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that was smitten shall presently be freed from pain. This hath been approved of in a four-footed beast that hath been sorely hurt. Some there are that aggravate the blow before they give it. In like manner, spittle carried in the hand, or to spit in the shoe of the right foot before it be put on, is good when any one passeth through a dangerous place. They say that wolves will not come to a field if one of them be taken and his blood let by little and little out of his legs, being unbroken, with a knife, and sprinkled about the outside of the field, and he himself be buried in that place from whence he was first drawn. The Methanenses, citizens of Trezenium, accounted it as a present remedy for preserving of vines from the wrong of the southern wind, having always found it by most certain experience, if, whilst the wind blows, a white cock should be pulled to pieces in the middle by two men, both of whom, each keeping his part, must walk each way around the vineyard, until both meet in the place from whence they began their circuit, and must in that place bury the pieces of the cock. Also, if any one shall hold a viper over a vapor with a staff, he shall prophesy, and that the staff wherewith a snake was beaten is good against female diseases. These things Pliny recites. It is said that in gathering roots and herbs we must draw three circles round about them first, with a sword, and then dig them up, meanwhile taking heed of any contrary wind. Also they say, that if any one shall measure a dead man with a rope, first from the elbow to the biggest finger, then from the shoulder to the same finger, and afterwards from the head to the feet, making thrice those mensurations; if any one afterwards shall be measured with the same rope, in the same manner, he shall not prosper, but be unfortunate and fall into misery and sadness. Albertus of Chyrannis saith, that if any woman hath enchanted thee to love her, take the gown she sleepeth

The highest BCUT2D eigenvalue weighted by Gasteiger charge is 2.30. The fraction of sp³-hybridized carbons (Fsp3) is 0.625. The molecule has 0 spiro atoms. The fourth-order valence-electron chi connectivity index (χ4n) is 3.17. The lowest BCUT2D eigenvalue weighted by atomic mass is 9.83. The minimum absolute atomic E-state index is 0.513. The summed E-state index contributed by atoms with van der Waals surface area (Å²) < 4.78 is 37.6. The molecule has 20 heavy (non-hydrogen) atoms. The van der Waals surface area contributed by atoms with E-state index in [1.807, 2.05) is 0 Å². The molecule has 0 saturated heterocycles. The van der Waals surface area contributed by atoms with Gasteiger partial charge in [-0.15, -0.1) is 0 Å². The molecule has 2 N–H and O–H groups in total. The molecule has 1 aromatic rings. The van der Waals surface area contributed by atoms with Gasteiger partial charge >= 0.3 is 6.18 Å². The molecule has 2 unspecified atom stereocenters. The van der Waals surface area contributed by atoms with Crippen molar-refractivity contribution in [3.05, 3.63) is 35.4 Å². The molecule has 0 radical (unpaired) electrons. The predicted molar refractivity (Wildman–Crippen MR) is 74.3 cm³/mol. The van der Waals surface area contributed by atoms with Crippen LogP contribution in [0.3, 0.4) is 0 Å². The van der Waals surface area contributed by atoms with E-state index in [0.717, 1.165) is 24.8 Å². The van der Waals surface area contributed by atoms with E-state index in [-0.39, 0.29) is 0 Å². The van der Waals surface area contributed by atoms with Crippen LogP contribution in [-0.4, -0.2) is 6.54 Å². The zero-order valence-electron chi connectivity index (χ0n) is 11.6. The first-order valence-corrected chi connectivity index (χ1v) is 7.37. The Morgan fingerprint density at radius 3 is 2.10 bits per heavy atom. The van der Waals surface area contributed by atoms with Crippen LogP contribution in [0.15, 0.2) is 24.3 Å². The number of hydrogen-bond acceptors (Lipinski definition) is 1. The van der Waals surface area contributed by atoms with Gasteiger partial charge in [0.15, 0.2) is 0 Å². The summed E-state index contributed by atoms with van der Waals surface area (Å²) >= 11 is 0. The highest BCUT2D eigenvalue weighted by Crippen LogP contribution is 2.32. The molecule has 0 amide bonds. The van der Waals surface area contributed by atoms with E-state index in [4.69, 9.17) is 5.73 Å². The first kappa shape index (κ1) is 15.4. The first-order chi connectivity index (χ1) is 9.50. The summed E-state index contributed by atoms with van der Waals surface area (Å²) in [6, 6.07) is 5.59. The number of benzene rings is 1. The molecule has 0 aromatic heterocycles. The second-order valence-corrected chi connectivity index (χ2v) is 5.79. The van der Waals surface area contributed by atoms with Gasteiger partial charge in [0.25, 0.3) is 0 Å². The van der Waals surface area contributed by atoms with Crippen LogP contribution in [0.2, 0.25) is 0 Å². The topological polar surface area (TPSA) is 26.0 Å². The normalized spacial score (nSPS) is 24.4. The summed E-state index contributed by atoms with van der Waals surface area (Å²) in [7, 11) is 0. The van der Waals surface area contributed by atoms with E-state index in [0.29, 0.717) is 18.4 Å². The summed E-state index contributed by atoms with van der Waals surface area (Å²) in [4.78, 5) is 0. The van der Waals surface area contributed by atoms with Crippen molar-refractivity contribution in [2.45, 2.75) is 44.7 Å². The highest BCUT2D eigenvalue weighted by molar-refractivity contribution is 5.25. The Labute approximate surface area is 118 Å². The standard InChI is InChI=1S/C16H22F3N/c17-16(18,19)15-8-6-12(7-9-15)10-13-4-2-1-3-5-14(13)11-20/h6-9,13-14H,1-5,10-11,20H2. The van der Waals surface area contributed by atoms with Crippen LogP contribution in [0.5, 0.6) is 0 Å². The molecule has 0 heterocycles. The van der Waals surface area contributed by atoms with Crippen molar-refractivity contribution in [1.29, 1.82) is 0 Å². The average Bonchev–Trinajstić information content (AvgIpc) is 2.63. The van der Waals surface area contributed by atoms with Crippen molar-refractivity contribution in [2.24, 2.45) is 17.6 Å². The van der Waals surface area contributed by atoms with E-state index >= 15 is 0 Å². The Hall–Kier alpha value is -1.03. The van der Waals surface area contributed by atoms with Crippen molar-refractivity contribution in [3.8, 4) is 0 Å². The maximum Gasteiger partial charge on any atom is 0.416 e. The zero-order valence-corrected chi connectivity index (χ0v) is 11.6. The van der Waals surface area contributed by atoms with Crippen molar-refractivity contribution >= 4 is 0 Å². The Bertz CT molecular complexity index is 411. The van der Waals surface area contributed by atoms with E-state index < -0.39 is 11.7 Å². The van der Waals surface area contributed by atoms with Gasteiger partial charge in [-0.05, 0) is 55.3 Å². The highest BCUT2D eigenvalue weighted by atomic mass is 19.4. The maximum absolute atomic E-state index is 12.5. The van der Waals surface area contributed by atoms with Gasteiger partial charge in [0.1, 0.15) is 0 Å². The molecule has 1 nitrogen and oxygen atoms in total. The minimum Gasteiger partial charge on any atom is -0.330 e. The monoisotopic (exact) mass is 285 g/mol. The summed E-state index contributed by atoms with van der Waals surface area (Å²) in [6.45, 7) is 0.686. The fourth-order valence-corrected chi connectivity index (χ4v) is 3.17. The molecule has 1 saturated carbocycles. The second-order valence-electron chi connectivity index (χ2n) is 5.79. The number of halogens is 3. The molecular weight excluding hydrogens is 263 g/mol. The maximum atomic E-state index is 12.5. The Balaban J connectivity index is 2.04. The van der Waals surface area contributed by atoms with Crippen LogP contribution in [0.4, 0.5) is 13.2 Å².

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in out of doors and spit through the right sleeve thereof, when the enchantment will be quitted. And Pliny saith, that to sit by women far with child, or when a medicine is given to any one of them, the fingers being joined together like the teeth of a comb, is a charm; so much the more if the hands be joined about one or both knees. Also, to sit cross legged is sorcery; therefore it was forbidden to be done in the counsels of princes and rulers, as a thing which hindered all acts. And, it is said, if any one shall stand before a man's chamber door, and call to him by name and the man answer, if then he fasten a knife or needle on the door, the edge or point being downward, and break it, he that be in the room shall be unable of his intention so long as those things shall be there.

Next: Chapter LII. Of the Countenance and Gesture, the Habit and the Figure Of The Body, and to What Stars Any of These Do Answer—Whence Physiognomy, and Metoposcopy, and Chiromancy, Arts of Divination, Have Their Grounds